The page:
Poetry Review by Jay Ruzesky

Daphne Marlatt, Intertidal: The Collected Earlier Poems, 1968-2008 (Vancouver: Talonbooks, 2017). Paperbound, 594 pp., $29.95.

IntertidalMy undergraduate years coincided with the publication of Daphne Marlatt’s Ana Historic, an unconventional, poetic novel that is one of the most important pieces of Canadian fiction of the past fifty years. As a student, I wrote several papers about that book and have been fascinated by Marlatt’s work since. So the arrival of Intertidal on Malahat’s review shelf was exciting for me, but I was also suspicious. One of the characteristics of Marlatt’s writing is her consistent practice of working outside the lines, refusing to be bound by dichotomous categories like “poetry or prose,” or “fiction or nonfiction,” or even “published” (she is a writer who continues revising and redrafting her work after it has been presented to the world by a publisher). Much of her work is collaborative, so my first thought was about how the binding of this work, even in the form of a nearly six-hundred-page tome that looks like a reference book, is a kind of impossibility. How does one put brackets (or covers) around such a vital and outward-looking writing career? How contain it? Collected? Earlier? Poems? Marlatt? What do any of those things mean?

But in Marlatt’s surprising, unconventional fashion, this doorstop of a book is remarkably friendly, warm even. I read it, over weeks, cover to cover and, despite its intimidating size, it is a book you can curl up with by the fire with your cat. At least that’s my hope—this is not a book that should be read only under the fluorescent lights of the graduate library annex by students writing literature papers. And I think that quality of accessibility the book has comes from the “openness” of the writer. It feels almost risky, maybe a little vulnerable for Marlatt to have allowed her work to be so contained. In her forward, “Further Thoughts: A Note on the Poems,” she says going through her work “felt like probing into layers of the past, a past that was both mine and larger than mine. Each of those books was put together as a depth sounding of my internal/external location as a woman writing…” and “moving through a North American milieu of communities centred on writing a poetry both linguistically aware and expressive of the cultural currents and socio-political movements for equality in that period.” In a way, Intertidal is a sort of autobiography—or perhaps more of an autobiographical gesture in the form of an experimental documentary—of the movements of a writer’s mind over time.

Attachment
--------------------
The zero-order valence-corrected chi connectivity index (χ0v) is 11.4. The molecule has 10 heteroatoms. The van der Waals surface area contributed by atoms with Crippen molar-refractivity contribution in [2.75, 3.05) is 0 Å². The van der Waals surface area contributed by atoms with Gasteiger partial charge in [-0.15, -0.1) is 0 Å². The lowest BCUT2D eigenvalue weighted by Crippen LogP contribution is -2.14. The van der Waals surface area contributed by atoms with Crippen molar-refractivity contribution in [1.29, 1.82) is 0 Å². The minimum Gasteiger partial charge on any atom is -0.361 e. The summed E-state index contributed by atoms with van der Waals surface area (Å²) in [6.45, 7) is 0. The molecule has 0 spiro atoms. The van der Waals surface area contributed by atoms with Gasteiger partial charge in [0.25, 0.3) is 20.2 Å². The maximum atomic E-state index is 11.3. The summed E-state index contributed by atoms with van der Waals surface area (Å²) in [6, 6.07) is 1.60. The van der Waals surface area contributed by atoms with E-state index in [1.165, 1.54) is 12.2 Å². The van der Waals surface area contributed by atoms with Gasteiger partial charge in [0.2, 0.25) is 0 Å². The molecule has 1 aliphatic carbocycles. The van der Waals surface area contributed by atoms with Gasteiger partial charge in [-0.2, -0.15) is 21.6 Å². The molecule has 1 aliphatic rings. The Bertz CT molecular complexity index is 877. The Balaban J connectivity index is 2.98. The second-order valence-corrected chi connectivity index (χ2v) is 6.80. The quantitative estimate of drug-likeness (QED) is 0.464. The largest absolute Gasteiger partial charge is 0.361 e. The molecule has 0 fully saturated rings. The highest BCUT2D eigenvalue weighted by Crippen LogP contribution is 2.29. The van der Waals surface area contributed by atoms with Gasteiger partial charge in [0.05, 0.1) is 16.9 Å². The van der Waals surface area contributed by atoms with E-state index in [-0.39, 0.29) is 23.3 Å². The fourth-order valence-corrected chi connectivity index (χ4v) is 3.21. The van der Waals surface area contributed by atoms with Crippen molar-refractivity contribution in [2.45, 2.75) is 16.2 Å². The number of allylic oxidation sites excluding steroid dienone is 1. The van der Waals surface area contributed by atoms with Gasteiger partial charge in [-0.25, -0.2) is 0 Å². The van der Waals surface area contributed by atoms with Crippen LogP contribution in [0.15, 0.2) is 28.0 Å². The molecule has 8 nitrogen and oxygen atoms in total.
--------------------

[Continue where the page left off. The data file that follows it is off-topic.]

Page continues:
Susan Holbrook’s excellent “Introduction” begins by addressing the problem of containment. When she began the project, she admits she naively thought it “would be a straightforward process,” but realized quickly that Marlatt’s work presented a number of challenges. The first was “form.” How (why?) does one label her production? As Holbrook says, the “energies of the sentence, of narrative, infuse Marlatt’s poetry while the micro attentions to language and her musical ear enrich her prose, so that much of her writing dances somewhere on a spectrum between the two forms.” Then there are the many versions and revisions that refuse to be pinned down, and also the collaborative works in which “authorship” is “a fluid exchange.” The solution is “to include texts that would act as gestures toward the work that [they] left out of Intertidal.” So Ana Historic is not reprinted here, but there are other works included in which the “force of prose is palpable.”

Daphne Marlatt spent her childhood in Australia and Malaysia and immigrated to Vancouver with her family when she was a child, and the effects of the idea of place play into much of her writing. The beginnings of her writing career coincided with an important period in the development of poetry in Canada; she was associated with TISH: a poetry newsletter, and she participated in the influential 1963 Vancouver Poetry Conference at UBC. From that event, and particularly from the ideas of Robert Duncan, Marlatt says she